The impact of the logistics sector on the UK economy is seemingly simple to understand, but its importance is, unfortunately, regularly overlooked. With this being the case, it’s easy to ignore the catastrophic snowball of events that a driver shortage can lead to. Without goods making it to their intended destination, supermarkets and restaurants aren’t able to serve food, shops aren’t able to sell their wares, prices for goods increase, and small businesses are no longer able to compete with larger competitors that have the ability to pay more for merchandise. In short — the entire economy quickly slips into a rut that has the potential to turn into something much larger and we’re already seeing that issue today. Only recently has the sheer impact of the driver shortage been fully contextualised, one only needs to take a look at the empty supermarket shelves to understand.
The driver shortage in the UK has reached a critical high, with demand increasing across supply chains as the country recovers from Covid-19. The logistics industry is currently experiencing an estimated shortfall of around 100,000 HGV drivers due to the pandemic and following Brexit.
At this point, figures are too damning to be overlooked. Aside from the obvious lack of food and supplies, there are many other knock-on effects the driver shortage can have on the UK. Below, we explore this, and cover why the current driver shortage, shouldn’t be overlooked as an ongoing and serious problem.
Strikes Are Planned
Currently, lorry drivers are planning a nationwide strike over their working conditions, promising to wreak even more havoc on the already stunted supply chain. The proposed “stay at home” day next month is a response to low pay and poor working conditions. The event is designed to compound the effect of the UK’s lorry-driver shortage, which is continuing to cause widespread stock shortages across the country. A whole day of reduced deliveries will certainly magnify food shortages and cripple the country’s already damaged supply chains. So far, the “stay at home” pledge on 23rd August has attracted nearly 3,000 HGV drivers with another 340 joining last week.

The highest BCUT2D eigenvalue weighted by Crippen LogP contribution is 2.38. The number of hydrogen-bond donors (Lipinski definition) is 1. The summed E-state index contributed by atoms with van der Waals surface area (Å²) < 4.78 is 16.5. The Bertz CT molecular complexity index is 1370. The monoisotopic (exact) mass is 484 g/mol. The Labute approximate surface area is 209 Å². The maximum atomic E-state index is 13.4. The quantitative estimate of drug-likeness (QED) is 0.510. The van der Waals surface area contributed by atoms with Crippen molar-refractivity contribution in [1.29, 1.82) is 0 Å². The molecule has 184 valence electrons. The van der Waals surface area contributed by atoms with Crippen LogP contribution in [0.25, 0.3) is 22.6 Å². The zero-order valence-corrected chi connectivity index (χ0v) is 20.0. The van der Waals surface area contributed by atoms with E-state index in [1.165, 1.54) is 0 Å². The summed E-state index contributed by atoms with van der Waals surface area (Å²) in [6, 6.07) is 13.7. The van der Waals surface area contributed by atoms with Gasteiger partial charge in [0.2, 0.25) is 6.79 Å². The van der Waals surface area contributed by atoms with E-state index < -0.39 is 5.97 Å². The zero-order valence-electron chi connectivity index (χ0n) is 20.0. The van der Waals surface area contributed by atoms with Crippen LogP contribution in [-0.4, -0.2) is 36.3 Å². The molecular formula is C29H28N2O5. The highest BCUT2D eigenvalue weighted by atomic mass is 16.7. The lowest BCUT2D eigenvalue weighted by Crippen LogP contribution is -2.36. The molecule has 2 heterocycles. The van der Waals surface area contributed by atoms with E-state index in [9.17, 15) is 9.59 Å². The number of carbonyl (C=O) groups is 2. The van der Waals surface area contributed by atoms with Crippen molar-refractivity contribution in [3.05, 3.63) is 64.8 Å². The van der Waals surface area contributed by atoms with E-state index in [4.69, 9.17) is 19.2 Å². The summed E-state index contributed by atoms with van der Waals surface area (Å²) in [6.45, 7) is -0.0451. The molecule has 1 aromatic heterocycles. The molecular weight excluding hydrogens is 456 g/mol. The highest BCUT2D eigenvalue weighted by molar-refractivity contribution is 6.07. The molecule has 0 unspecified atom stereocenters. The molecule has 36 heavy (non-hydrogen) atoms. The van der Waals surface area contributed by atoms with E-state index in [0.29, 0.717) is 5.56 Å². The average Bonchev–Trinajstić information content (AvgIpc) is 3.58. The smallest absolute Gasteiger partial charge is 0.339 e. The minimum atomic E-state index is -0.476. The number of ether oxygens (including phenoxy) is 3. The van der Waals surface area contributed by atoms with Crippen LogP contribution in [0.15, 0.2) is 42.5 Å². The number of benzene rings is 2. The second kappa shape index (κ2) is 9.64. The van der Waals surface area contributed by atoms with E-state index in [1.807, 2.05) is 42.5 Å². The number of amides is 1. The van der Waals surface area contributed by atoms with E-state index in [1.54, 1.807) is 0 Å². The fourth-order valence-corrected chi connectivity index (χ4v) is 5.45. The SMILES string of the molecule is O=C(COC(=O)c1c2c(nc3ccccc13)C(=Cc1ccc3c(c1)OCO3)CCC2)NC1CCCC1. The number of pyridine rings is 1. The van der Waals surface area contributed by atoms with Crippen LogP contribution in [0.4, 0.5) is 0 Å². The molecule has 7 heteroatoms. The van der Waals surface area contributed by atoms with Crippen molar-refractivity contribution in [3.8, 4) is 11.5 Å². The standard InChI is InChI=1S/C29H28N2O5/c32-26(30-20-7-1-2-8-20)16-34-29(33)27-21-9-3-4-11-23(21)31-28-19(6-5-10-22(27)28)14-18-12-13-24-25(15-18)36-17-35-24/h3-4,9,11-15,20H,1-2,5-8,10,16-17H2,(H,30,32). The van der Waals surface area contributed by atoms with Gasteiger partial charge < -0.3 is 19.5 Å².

Loss Of Local Businesses
If the situation continues, it’s possible that local retailers will begin experiencing missed shipments. Shelves will not be fully stocked, and if these products aren’t quickly restocked, many consumers may turn to larger stores to find what they’re looking for. Therefore, small businesses may be in an even larger bind, possibly resulting in loss of jobs for their employees. The driver shortage should not be overlooked for this reason, not now or not ever. The skills gap and lack of HGV talent is an ongoing issue, and one that needs to be tackled.
Increased Weekly Shop Cost
The majority of British diets are based on foods that aren’t grown locally; meaning that hauliers often deliver food from suppliers hundreds of miles away and even overseas. If a producer is unable to find a driver to transport their goods, they might lose them. Highly perishable foods such as fruits, vegetables, fresh meat, milk, and eggs would likely see a significant price hike due to the higher cost of delivery.
Less Imported Goods
The effects of Brexit are believed to have forced around 25,000 truckers to return to the EU.
This issue can’t be solved overnight. Even by allowing eastern European drivers to enter the UK on short-term work visas, the shortage is still going to take at least an estimated six months to two years to fix. This means a lack of imported goods all the while. Those nice oranges we import from Spain and the entire Amazon EU directory, we will have to go without.
The current driver shortage debacle only highlights a wider problem in the industry, and one that we at Driver’s Direct are actively hoping to tackle by recruiting fresh talent in the sector. We cannot afford to overlook this anymore. Have your say via Twitter or LinkedIn and have your say. For more information on what we do, visit ou